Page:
What to Avoid:
Obviously this is not possible for those still nursing or bottle feeding, but avoiding dairy is a good idea while en route, especially if your baby is prone to motion sickness. Sometimes the only way to know this is your first trip and your first time covered in dairy-based vomit. Save the yogurt and cheese as a treat upon arrival, if you’re able to do so.
Anything that’s a major choking hazard is also best avoided. Eating while in a moving car is risky enough, never mind adding hot dogs or unsliced grapes into the mix.
Road Trips with Baby: Sleeping
If your baby sleeps well and soundly in a moving car, that sounds ideal, right? But consider a drive for several hours during the day where baby is out like a light. What happens at bedtime? I’ve heard “horror” stories where baby slept in the car all day and stayed up in the hotel all night. Not exactly the best start to your trip 🙂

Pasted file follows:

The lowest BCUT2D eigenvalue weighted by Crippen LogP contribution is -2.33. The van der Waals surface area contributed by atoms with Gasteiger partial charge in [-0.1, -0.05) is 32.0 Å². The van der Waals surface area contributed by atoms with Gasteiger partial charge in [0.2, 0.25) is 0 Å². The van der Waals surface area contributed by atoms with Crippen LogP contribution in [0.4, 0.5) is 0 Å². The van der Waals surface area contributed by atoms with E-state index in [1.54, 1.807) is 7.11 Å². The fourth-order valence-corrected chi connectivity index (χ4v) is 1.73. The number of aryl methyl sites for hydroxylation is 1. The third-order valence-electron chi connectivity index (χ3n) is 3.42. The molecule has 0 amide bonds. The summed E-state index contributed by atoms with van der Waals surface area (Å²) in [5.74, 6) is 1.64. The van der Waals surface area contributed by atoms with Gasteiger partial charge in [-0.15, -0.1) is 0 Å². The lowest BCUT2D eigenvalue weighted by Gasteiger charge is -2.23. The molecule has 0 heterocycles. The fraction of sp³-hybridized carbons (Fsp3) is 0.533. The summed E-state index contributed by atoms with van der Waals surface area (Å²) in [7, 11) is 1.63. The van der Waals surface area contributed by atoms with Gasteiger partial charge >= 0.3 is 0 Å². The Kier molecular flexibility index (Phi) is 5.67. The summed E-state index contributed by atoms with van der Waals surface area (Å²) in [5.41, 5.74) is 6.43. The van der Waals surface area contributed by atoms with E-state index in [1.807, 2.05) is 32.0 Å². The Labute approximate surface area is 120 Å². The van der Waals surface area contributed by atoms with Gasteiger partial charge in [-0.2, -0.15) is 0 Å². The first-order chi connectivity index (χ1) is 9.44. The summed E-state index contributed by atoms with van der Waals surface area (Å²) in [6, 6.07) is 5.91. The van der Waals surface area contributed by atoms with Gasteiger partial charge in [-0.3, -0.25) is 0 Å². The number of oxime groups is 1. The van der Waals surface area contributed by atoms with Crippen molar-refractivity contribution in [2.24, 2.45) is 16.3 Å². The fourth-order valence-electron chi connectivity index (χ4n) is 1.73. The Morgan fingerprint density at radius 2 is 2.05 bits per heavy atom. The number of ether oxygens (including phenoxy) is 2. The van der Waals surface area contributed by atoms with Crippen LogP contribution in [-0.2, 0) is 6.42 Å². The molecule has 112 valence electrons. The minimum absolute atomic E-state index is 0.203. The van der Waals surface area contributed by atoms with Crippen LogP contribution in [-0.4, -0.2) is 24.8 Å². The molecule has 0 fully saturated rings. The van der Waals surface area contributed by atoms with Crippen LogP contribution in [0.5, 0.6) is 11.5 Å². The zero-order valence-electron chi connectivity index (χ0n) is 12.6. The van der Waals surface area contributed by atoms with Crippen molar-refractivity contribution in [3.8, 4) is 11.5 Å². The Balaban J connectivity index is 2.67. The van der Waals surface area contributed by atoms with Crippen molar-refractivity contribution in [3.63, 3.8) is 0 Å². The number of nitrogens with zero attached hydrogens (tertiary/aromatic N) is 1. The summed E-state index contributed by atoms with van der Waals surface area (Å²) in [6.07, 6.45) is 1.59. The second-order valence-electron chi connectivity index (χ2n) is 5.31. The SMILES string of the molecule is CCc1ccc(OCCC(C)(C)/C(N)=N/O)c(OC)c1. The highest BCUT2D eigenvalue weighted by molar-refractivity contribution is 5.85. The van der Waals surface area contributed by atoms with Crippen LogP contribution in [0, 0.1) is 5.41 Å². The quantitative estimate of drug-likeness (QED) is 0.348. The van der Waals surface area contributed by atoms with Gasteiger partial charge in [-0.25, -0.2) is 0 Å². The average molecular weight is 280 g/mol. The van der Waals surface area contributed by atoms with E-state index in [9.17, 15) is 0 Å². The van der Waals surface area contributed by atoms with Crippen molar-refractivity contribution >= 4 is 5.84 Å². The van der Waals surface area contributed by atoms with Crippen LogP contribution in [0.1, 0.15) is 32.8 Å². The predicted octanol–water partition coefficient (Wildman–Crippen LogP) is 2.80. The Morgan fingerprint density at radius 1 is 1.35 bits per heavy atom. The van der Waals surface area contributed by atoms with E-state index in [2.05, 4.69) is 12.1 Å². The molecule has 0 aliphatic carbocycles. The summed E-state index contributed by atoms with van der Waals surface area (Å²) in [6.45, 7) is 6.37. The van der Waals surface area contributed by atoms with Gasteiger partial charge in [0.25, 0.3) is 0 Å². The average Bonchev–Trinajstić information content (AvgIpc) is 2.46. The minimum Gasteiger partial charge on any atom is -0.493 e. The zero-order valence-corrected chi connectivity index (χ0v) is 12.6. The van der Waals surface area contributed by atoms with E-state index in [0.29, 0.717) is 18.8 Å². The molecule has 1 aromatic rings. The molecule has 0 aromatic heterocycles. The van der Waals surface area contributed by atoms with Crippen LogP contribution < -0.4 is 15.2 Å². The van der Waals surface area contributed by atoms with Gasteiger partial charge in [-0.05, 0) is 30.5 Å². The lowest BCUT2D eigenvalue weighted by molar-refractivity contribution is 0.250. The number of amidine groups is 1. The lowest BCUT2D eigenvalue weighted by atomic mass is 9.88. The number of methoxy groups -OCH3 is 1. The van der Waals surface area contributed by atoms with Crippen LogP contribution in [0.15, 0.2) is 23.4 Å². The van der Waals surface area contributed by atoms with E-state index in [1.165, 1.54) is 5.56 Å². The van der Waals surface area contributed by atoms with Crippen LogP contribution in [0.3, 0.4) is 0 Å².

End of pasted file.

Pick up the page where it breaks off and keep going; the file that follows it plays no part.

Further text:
Drive at Night
An ideal solution, depending on how long your drive is, is to drive at night. We did this for our drive to Florida and it really was a great way to keep the kids to their routines and minimize the impact of car travel on your time off. In a perfect world, one of you naps in the afternoon while the other preps for the trip, packs the car, etc. Go through your evening routine as usual, with dinner, bath, and pajamas. Then, instead of being popped in the crib, you pop them in their car seat and off you go.
Driver #1 is the person who napped. After heading off, Driver #2 naps (or attempts to) in the passenger seat. Driver #1 drives until they’re too tired to continue. Then, Driver #2 takes over. Repeat as necessary. This will only work if both of you promise to stop and get a room for the night if you’re simply too tired to continue.
We managed this for our first road trip and it worked out well. The first day of a trip is usually a write-off anyway so don’t make any (or many) plans.
Stick to Routines